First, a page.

Last year, childcare costs per family averaged $8,772 nationwide. Parents across all tax brackets will feel this increase, and many will rely on dual income sources to finance their childcare expenses. The children of inmates are especially vulnerable to these kinds of rising costs, because in most cases, there is no second income to support them.

In fact, the children of inmates are more likely than their peers to experience a whole range of disparities related to education, wealth outcomes, and family contact. These disparities may seem like insurmountable challenges, but jail administrators and prison officials can make a real difference in the lives of the children of inmates.

Pursuing an Education

For kids with parents behind bars, it’s harder to pursue a post-secondary education. Researcher Joseph Murray found that the unintended consequences of parental imprisonment included the “diversion of funds away from schools and universities.” In part, this means that family earnings and wages aren’t invested in the next generation. Instead, those funds are redirected to provide for the incarcerated parent.

If jail administrators can find ways to reduce the costs incurred incarcerated parents, that money could instead be used to fund the child’s education. For officials looking to go the extra mile, setting up a scholarship fund for inmate children could also be an effective way to support their educational aspirations.

Short-Term Family Wealth

When a parent is first incarcerated, their children are almost immediately financially disadvantaged. According to Professors Amanda Geller, Carey Cooper, Irwin Garfinkel, Ofira Schwartz-Soicher, and Ronald Mincy: “The incarceration of a father, even when parents are no longer romantically involved, often leads to decreases in household resources.” Because children with incarcerated parents are more at risk for economic and residential instability than their peers, it may be harder for them to build assets of their own as they mature.

To combat this reality in Ghana, researchers Kwadwo Ofori-Dua, Kofi Osei Akuoko & Vincent de Paul Kanwetuu made the following recommendation: “Economic problems are major challenges facing families of incarcerated persons. Prison authorities should enhance the ability of inmates to work while in prison so that they [can] remain economically active and remit their families at home.” While this recommendation pertains specifically to the prisons of Ghana, making similar adjustments here in the US could provide more funds for the children of inmates.

Maintaining Family Contact

In addition to the educational insights presented in his work, Murray also found that “Ninety-five percent of women reported that family contact was extremely important to them, but only 67 percent of imprisoned mothers were visited by their children. The absence of visits appeared to relate to practical difficulties of travelling, distance between prison and home, the cost of travel, and visiting times.” It is important to note that these practical difficulties have nothing to do with the intent of the child.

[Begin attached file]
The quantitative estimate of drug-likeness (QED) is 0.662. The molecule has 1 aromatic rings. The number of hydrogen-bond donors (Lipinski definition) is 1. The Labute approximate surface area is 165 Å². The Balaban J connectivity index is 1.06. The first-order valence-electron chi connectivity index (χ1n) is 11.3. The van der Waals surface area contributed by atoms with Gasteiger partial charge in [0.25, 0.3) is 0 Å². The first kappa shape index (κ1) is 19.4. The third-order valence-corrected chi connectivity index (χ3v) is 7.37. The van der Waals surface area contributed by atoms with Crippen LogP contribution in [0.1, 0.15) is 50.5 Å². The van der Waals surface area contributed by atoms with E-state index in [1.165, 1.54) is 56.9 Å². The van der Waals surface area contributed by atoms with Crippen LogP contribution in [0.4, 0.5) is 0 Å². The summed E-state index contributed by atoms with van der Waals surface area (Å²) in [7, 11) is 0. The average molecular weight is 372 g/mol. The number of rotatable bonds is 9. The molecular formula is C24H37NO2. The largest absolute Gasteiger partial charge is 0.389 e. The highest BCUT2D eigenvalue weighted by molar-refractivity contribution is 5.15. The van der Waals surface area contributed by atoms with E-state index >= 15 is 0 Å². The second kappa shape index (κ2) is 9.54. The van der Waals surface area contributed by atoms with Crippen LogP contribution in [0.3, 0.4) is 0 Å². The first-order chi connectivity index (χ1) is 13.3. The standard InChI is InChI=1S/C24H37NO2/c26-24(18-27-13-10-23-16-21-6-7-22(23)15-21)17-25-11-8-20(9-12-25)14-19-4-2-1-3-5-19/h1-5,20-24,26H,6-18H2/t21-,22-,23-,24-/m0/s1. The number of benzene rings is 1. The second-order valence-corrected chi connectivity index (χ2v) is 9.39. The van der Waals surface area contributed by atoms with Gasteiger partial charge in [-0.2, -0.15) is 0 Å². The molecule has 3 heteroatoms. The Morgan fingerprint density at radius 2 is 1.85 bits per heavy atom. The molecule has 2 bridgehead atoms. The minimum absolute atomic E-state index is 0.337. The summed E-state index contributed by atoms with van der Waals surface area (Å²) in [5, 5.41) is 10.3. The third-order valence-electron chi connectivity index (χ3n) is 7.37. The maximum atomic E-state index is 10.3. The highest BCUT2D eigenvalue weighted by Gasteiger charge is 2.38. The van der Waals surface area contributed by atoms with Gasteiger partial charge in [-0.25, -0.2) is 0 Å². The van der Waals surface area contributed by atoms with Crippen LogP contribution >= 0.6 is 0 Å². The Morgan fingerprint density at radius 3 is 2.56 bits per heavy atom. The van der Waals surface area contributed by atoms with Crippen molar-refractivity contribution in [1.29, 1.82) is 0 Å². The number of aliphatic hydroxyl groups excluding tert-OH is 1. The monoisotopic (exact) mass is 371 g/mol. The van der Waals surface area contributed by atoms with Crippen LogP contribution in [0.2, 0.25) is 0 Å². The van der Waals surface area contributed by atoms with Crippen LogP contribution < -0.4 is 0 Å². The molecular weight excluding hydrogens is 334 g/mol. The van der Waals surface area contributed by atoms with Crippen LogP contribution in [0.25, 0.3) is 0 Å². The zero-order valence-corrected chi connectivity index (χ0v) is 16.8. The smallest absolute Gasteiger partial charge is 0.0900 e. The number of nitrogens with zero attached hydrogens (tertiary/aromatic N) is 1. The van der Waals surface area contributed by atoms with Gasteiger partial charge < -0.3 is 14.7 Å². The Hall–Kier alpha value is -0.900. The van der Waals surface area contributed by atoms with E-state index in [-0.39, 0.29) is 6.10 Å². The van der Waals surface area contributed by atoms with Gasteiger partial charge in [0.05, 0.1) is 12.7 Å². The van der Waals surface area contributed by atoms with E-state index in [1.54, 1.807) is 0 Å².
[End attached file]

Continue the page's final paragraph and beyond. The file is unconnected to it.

Often, it is not the child who decides whether or not to visit their incarcerated parent, but the child’s caregiver. Researchers Julie Poehlmann, Danielle Dallaire, Ann Booker Loper, and Leslie Shear write that “[Caregivers] need support for dealing with their stress and concerns about visitation. The financial and logistical difficulties of arranging visitation, as well as the increased burden presented by the demands of child rearing can affect the caregiver, who often serves as gatekeeper in terms of his or her willingness to facilitate contact.” For caregivers, arranging transportation, shelter, and all the other considerations that go into a physical visit can be overwhelming. However, jail and prison officials can take direct actions to reduce these logistical and financial burdens.

How Officials can Help the Children of Inmates

Simply by modifying their facility’s community-facing messaging, jail administrators can entice caregivers to schedule visits, instead of rebuffing them. Prominent, easy-to-read visitation rules and availabilities are key to inspiring confidence in caregivers, and a confident caregiver is that much more likely to schedule a visitation for their child. An incarceration facility’s website is also critically important. Jail administrators should hound their webmasters into making their sites as user-friendly as possible.

Finally, if increasing parent-child contact in your facility is important to you, consider partnering with a socially conscious video visitation provider. Make it a priority to find one that offers a secure, standalone solution to enable frequent teleconferencing between children and their incarcerated parents. No child should ever be denied the opportunity to visit their parent because the hotels, gasoline, or time off of work is too expensive. With a video visitation solution, jail administrators can keep families close, and in frequent contact.

 

 

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